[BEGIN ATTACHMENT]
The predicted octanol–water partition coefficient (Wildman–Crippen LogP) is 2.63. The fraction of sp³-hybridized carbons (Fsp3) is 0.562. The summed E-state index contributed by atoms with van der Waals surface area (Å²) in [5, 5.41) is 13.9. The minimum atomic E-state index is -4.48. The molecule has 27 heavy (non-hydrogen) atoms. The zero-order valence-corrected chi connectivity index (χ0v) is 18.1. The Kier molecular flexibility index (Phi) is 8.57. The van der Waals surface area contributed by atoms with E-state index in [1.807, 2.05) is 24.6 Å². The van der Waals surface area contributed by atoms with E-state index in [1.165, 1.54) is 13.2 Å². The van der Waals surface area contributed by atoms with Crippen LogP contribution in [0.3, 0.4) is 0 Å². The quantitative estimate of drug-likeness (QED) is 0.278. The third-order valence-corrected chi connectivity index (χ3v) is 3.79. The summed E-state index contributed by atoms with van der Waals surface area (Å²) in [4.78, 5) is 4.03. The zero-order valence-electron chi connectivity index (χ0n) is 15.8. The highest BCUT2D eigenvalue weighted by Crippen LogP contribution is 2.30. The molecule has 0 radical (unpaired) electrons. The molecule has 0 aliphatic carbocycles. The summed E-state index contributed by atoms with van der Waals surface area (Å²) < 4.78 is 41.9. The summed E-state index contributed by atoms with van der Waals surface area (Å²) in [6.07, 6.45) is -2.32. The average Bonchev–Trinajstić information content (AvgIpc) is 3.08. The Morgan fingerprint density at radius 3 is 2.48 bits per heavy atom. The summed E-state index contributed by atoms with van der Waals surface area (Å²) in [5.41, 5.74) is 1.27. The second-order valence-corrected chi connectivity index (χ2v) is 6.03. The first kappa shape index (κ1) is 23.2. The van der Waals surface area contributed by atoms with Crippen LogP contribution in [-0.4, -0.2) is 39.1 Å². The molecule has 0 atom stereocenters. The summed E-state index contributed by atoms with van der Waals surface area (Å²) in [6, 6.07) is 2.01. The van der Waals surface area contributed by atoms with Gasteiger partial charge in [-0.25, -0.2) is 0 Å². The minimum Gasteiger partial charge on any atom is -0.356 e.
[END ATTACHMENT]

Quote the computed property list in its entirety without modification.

The predicted octanol–water partition coefficient (Wildman–Crippen LogP) is 2.63. The fraction of sp³-hybridized carbons (Fsp3) is 0.562. The summed E-state index contributed by atoms with van der Waals surface area (Å²) in [5, 5.41) is 13.9. The minimum atomic E-state index is -4.48. The molecule has 27 heavy (non-hydrogen) atoms. The zero-order valence-corrected chi connectivity index (χ0v) is 18.1. The Kier molecular flexibility index (Phi) is 8.57. The van der Waals surface area contributed by atoms with E-state index in [1.807, 2.05) is 24.6 Å². The van der Waals surface area contributed by atoms with E-state index in [1.165, 1.54) is 13.2 Å². The van der Waals surface area contributed by atoms with Crippen LogP contribution in [0.3, 0.4) is 0 Å². The quantitative estimate of drug-likeness (QED) is 0.278. The third-order valence-corrected chi connectivity index (χ3v) is 3.79. The summed E-state index contributed by atoms with van der Waals surface area (Å²) in [4.78, 5) is 4.03. The zero-order valence-electron chi connectivity index (χ0n) is 15.8. The highest BCUT2D eigenvalue weighted by Crippen LogP contribution is 2.30. The molecule has 0 radical (unpaired) electrons. The molecule has 0 aliphatic carbocycles. The summed E-state index contributed by atoms with van der Waals surface area (Å²) < 4.78 is 41.9. The summed E-state index contributed by atoms with van der Waals surface area (Å²) in [6.07, 6.45) is -2.32. The average Bonchev–Trinajstić information content (AvgIpc) is 3.08. The Morgan fingerprint density at radius 3 is 2.48 bits per heavy atom. The summed E-state index contributed by atoms with van der Waals surface area (Å²) in [5.41, 5.74) is 1.27. The second-order valence-corrected chi connectivity index (χ2v) is 6.03. The first kappa shape index (κ1) is 23.2. The van der Waals surface area contributed by atoms with Crippen LogP contribution in [-0.4, -0.2) is 39.1 Å². The molecule has 0 atom stereocenters. The summed E-state index contributed by atoms with van der Waals surface area (Å²) in [6, 6.07) is 2.01. The van der Waals surface area contributed by atoms with Gasteiger partial charge in [-0.25, -0.2) is 0 Å². The minimum Gasteiger partial charge on any atom is -0.356 e.